Freedomroo – Sydneysiders stunned by how much government pays to keep seagulls away from diners at Opera House

Dog training company, Mad Dogs And Englishmen train canines like Sweet Hope (pictured) to chase seagulls away from diners at the Sydney Opera house
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Sydneysiders are left stunned by exactly how much the government is forking out to keep seagulls away from diners at the luxury bar at the Opera House – as the VERY unique way they are scaring away the pests is revealed

  • Dogs are being paid $200k a year to chase seagulls from the Opera House 
  • NSW government handed two-year deal to Mad Dogs And Englishmen trainers 
  • Pooches  work four-hour shifts patrolling the precinct around Circular Quay  
  • Opposition arts spokesman Walter Secord slams the deal as ‘simply ludicrous’
  • DMA readers were blown away by the contract, many offered their services 










Sydneysiders have been blown away by how much the NSW government forks out annually to keep diners ‘safe’ from seagulls in and around the Opera House.

The state government revealed earlier on Saturday that a pair of dogs had been given a cushy job working at Sydney Harbour – with a wage of close to $200,000.

Sweet Hope and Peppa are among a group of pooches who rake in six figures a year shooing pesky seagulls away from people eating and drinking at the Opera House in Circular Quay.

The idea started off as a trial to keep the pests away but has turned into a lucrative two-year deal worth $376,380, according to The Daily Telegraph.

Dog training company, Mad Dogs And Englishmen train canines like Sweet Hope (pictured) to chase seagulls away from diners at the Sydney Opera House 

The protected species seagulls (pictured) repeatedly annoy diners at the Sydney Opera House

The protected species seagulls (pictured) repeatedly annoy diners at the Sydney Opera House 

A number of Daily Mail Australia readers couldn’t believe the incredible money on offer, weighing into the chat online.

‘I will lick the Opera House clean for $200,000 a year including the seagull poop,’ one joked.

Another stated ‘Geezus I would chase the gulls away for that’, in reference to the enticing money on offer to keep the pesky birds away from diners.

A third made light of the government contract, and offered their services for the role.

‘I’m human, but have decent speed and can yell pretty well. Are they hiring?,’ the reader said.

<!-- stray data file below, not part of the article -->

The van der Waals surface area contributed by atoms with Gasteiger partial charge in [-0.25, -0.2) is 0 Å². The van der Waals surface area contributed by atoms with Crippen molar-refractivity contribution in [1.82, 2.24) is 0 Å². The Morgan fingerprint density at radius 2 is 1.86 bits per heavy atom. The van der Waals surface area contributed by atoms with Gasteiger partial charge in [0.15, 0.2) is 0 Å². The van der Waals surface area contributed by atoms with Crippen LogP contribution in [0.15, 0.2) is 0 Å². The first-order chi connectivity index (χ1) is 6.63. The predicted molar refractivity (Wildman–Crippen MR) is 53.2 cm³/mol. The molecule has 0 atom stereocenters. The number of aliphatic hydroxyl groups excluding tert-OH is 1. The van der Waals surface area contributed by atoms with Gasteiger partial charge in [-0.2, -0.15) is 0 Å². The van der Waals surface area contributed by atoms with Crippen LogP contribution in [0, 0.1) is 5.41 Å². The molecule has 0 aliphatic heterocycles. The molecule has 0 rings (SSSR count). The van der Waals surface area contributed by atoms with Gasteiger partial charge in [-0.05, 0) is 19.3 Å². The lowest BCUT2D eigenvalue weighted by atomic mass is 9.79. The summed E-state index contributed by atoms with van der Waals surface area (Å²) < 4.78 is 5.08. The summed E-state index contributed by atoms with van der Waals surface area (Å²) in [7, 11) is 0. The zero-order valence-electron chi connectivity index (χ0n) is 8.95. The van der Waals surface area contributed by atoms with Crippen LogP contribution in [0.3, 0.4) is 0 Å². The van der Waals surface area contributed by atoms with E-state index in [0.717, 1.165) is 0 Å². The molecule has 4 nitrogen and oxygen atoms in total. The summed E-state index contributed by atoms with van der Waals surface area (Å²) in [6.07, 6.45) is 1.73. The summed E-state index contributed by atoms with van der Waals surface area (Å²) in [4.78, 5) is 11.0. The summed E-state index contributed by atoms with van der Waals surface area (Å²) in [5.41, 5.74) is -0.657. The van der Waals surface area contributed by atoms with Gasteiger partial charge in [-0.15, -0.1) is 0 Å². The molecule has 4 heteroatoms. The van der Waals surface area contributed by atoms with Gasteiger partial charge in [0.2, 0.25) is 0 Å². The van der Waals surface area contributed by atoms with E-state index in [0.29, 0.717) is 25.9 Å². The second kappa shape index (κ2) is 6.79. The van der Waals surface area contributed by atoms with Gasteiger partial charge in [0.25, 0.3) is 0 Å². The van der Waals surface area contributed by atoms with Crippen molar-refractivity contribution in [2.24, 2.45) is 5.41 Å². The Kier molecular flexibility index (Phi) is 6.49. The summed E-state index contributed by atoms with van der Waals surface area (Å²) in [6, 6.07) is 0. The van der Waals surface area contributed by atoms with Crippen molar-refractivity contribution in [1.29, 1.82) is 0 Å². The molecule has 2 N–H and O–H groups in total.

Dog training company, Mad Dogs And Englishmen, were first approached with the unusual request in 2018 and now have 13 canines on seagull patrol rotation.

‘They’d been having this problem ever since the Opera House was built and nothing has ever worked,’ Mad Dogs And Englishmen owner James Webb told the news outlet. 

‘We give them a command and they run, jump up on the wall and bark at the seagulls and the seagulls fly away.’

Opposition arts spokesman Walt Secord has slammed the cost, arguing taxpayers should not have to foot the bill for ‘clam-eating’ opera-goers.

‘It is simply ludicrous that the state government is frittering away more than $376,000 on a dog and its handler to stroll up and down the Opera House lower concourse for a few hours a day to shoo away the occasional chip-stealing seagull for upscale private businesses,’ Mr Secord told the news outlet.

‘Why is the NSW taxpayer subsidising clam-eating, chardonnay-sipping, tuxedo-clad opera-goers?’

The Sydney Opera House told Daily Mail Australia the initiative was a ‘resounding success’ at steering the protected species away from diners in the precinct. 

Trained dog handlers are used for dogs like Peppa (pictured) who are rostered on for four-hour shifts of seagull patrol - the two year contract funded by the NSW government pays a reported $376,380

Trained dog handlers are used for dogs like Peppa (pictured) who are rostered on for four-hour shifts of seagull patrol – the two year contract funded by the NSW government pays a reported $376,380

The initiative has proven to be popular among diners and tourists and is a more successful venture than previous trialled mechanical hawks and food covers (pictured, a group of ladies enjoying an afternoon at Opera Bar at Circular Quay)

The initiative has proven to be popular among diners and tourists and is a more successful venture than previous trialled mechanical hawks and food covers (pictured, a group of ladies enjoying an afternoon at Opera Bar at Circular Quay)

‘The results have been incredibly positive, with the seagulls keeping their distance when the dogs are present,’ it said.

‘This has significantly reduced the number of meal replacements and improved the experience and safety of our patrons.

‘The seagull patrol dogs are specially-trained and typically work daily, covering the busy lunchtime period and early evenings. They are accompanied by an experienced dog handler at all times.’

Currently, the costs are split evenly between the Opera House, Opera Bar and Opera Kitchen.

Each dog – a mixture of kelpies and border collies – can work a shift of up to four hours a day patrolling the precinct for seagulls. 

Popular among diners and tourists the dogs are a more successful venture than previously trialled mechanical hawks and food covers. 

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